Dispatch #63 March 16th/April 10th 2020
I prepared this 63rd installment of Dispatches from the War on Women in mid-March just as the pandemic became a reality in America. That so many people will suffer so much in the richest country in the world reveals once again the stunning institutional inequities driven by white supremacy, misogyny, and unfettered capitalism. Movement leaders and public health activists are organizing to demand that this moment be wielded to tear down these structural intentional injustices and to call out these inequities as human rights violations.
Day 1221 Post-Ascendency of White Supremacy & Misogyny
Day 1149 Post-Installation of White-Supremacist-Misogynist-Pussy-Grabbing-Self-Aggrandizing-Demagogic-Bully-Illegitimate-PeeeOTUS & his White-Nationalist-Fascistic-Christian-Supremacist-Quislings
Public hand-wringing and pundit-opining often portray shocking levels of homelessness and lack of affordable housing as something that just happened, perhaps by accident or perhaps by lack of attention.
In reality, homelessness in America is the predictable result of intentional policies informed by institutionalized racism, misogyny, and classism along with economic strategies awarding unfettered capitalism absolute precedence over public good. The 500,000+ persons experiencing homelessness on any given night, 35% of whom are families, represent just the most visible consequence. To wit:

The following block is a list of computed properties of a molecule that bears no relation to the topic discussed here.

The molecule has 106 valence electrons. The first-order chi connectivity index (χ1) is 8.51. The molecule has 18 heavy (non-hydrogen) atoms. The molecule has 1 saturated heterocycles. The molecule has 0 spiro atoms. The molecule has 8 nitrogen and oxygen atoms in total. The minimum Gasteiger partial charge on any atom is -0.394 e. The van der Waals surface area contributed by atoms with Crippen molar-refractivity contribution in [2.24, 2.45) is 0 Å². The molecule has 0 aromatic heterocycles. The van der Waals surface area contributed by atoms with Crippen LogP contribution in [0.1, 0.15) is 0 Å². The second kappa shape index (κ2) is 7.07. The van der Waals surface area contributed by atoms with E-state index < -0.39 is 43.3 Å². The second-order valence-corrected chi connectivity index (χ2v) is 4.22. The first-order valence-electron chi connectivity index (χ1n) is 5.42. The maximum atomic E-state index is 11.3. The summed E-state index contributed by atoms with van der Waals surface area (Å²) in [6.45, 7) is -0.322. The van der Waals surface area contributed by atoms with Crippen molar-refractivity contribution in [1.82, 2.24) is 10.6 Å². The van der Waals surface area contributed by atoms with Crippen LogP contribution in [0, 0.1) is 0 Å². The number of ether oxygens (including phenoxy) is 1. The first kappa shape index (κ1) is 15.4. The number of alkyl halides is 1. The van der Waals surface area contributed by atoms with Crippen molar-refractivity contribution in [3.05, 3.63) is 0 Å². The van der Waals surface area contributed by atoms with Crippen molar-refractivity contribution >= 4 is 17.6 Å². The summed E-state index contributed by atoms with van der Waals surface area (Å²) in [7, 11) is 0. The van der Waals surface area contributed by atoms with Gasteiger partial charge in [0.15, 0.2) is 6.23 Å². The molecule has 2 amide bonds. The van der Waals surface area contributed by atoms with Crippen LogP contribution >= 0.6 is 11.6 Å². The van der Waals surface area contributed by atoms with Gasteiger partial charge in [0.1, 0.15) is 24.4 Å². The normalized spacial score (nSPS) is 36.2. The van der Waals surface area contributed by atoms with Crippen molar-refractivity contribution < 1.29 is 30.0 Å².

America lacks more than 7 million affordable homes for our 11 million plus extremely low-income families. Consequently, seventy-five percent of all extremely low-income families are severely cost-burdened, paying more than half their income on rent and living one unexpected expense away from eviction. The hourly wage needed for renters hoping to afford a two-bedroom rental home is $13.96 higher than the national minimum wage of $7.25. In no state or county can a renter working full-time at minimum wage afford a two-bedroom apartment. http://National Low-Income Housing Coalition https://nlihc.org/
Yes, the dynamics of evictions play an essential and pivotal role in our housing crises. Richmond Virginia, the state capital, has the second-highest eviction rate in America. Advocates say the eviction tradition in Richmond and other Southern cities dates back generations, and has affected black communities the most.
“There has been a housing crisis, an eviction crisis and a displacement crisis for several decades,” said Benjamin Teresa, co-director of the RVA Eviction Lab at Virginia Commonwealth University. He points to laws favoring landlords like “pay or quit,” which allows property owners to launch eviction proceedings five days after the payment grace period (other states provide up to 30 days). Minority communities in Richmond are subjected to predatory lending and discrimination, especially renters who use federal housing vouchers. Landlords can refuse to accept vouchers, and he said landlords who do accept them often steer tenants to housing in poor neighborhoods. http://www.washingtonpost.com/local/virginia-politics/homeless-in-richmond-va-capital-has-one-of-the-countrys-highest-eviction-rates/2020/02/13/a87a8848-4922-11ea-bdbf-1dfb23249293_story.html